I remember one Sunday when he was alive, sitting with his photograph albums on my lap, my grandmother looked at me and stated, in a tone which sounded somewhat incongrously jealous for a woman in her late seventies, “those books are just full of photographs of his ex-girlfriends!”. My grandpa who was sitting across us, either didn’t hear the remark or chose to ignore it – the Snooker on television providing a timely distraction.
After he passed away, I found an extraordinary number of photographs of Margurite. The photographs of her are always infused with a certain playfulness during day trips to the beach or picnics by the river. There is something so obviously personal and intimate about the images. Margurite clearly loved to play to the camera or to be more precise she loved playing up for the photographer, flirting with both the camera and the man whose eye followed her through the lens. The books did have many photographs of other beautiful young women of the Raj too, but the intimacy I saw in Margurite’s images proved to me that only she was actually a girlfriend of my grandpa before he met my grandmother.
As time wore on, I became more intrigued as to whom Margurite really was. I wondered why their romance had ended. I spent hours scouring the internet in the faint hope that I might be able to find someone from her family with whom I could share her beautiful photographs. With not a clue in sight, eventually my hope began to wane but I never stopped wondering about her.
Only recently while pouring over the pages of the albums for the nth time, I noticed a faded scribble “Margurite ‘Lovedale’” by a photograph. Intrigued as to what the word ‘Lovedale’ meant I returned once again to the internet and within seconds I was on to something. Lovedale is the nickname of the Lawrence Memorial Military School in the town of ‘Ooty’ in the Niligiri Hills. My great-grandfather, Algernon Edwin Scott, had a summer-house in Ooty and my grandpa would spend weekends with him whilst he was studying at St Josephs College in Kannur. Ooty would have been the place where he must have met Margurite!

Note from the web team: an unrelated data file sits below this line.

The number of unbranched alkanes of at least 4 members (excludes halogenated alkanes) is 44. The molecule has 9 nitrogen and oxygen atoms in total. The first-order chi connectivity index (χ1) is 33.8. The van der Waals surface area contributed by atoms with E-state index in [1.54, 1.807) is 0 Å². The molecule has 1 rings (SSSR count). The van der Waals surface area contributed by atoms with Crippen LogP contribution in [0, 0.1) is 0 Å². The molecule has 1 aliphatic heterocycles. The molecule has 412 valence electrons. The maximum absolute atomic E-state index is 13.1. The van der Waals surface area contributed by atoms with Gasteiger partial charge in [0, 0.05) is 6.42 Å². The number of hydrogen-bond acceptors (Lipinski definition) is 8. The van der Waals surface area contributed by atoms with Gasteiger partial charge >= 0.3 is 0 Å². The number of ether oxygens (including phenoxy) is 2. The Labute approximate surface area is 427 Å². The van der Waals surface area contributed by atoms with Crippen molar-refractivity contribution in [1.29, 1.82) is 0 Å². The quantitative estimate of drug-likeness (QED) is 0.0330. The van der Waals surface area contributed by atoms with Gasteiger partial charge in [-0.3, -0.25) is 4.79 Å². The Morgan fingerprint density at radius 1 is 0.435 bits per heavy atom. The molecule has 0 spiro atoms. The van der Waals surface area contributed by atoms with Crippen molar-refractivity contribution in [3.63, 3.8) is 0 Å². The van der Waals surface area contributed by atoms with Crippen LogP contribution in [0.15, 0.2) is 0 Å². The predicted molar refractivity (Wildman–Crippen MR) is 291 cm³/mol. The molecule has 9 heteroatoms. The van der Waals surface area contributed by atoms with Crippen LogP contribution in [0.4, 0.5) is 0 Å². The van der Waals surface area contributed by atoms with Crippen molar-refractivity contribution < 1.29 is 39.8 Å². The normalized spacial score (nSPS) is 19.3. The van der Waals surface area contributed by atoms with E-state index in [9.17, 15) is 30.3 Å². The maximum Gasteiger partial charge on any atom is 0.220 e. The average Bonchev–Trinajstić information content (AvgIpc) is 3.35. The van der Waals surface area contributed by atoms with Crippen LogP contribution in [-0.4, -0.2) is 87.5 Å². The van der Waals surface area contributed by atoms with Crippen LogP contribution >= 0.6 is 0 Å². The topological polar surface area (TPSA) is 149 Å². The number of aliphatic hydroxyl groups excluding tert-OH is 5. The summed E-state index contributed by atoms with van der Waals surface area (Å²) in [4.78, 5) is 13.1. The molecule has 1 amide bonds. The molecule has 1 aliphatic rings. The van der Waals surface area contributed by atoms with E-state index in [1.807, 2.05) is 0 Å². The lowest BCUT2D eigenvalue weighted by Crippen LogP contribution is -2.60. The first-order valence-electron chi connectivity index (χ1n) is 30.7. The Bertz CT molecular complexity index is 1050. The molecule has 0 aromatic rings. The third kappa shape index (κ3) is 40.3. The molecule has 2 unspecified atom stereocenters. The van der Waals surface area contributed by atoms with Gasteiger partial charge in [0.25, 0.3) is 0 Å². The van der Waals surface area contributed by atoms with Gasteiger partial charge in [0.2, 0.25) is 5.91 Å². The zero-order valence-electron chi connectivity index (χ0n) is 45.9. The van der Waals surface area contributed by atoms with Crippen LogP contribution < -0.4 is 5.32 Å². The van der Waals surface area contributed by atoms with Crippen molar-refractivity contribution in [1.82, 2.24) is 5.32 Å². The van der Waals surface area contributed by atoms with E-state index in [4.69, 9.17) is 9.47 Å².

Perhaps, college sweethearts; They kept their relationship going from their first meeting in the south Indian Hills of the Deccan Plateau to the humid coastal city of Bombay where my grandpa had begun working for the Times of India. I know from the amount of photographs that I have found, that the couple took days out to Juhu beach and the Hanging Gardens on Malabar hill along with trips out to the Ghats outside of Bombay. What was most obvious is how much Margurite meant to my grandpa because he kept the negatives separate from all of the others that he had saved. The memories held on film, of Margurite seem different to the rest, they seem more personal, more intimate.
I immediately contacted the school in Ooty. They in turn put me in touch with ex-pupils who although now in their late eighties and nineties were still in touch with one another. My search led me to a woman in America, Moira who very kindly informed me that she was still in touch with one of Margurite’s sisters, Gladys, who also lived in America. I was soon sharing these images with Gladys and she remembered my grandpa very well. She let me know that Margurite was still alive and living in New Zealand, but she was now ninety-six years of age and living in an old people’s home. Her memory had dimmed, but she was physically quite well. I was then put in touch with Alecia, Margurite’s daughter and I began sending them pictures of the young Margurite – images I presume they had never even imagined existed.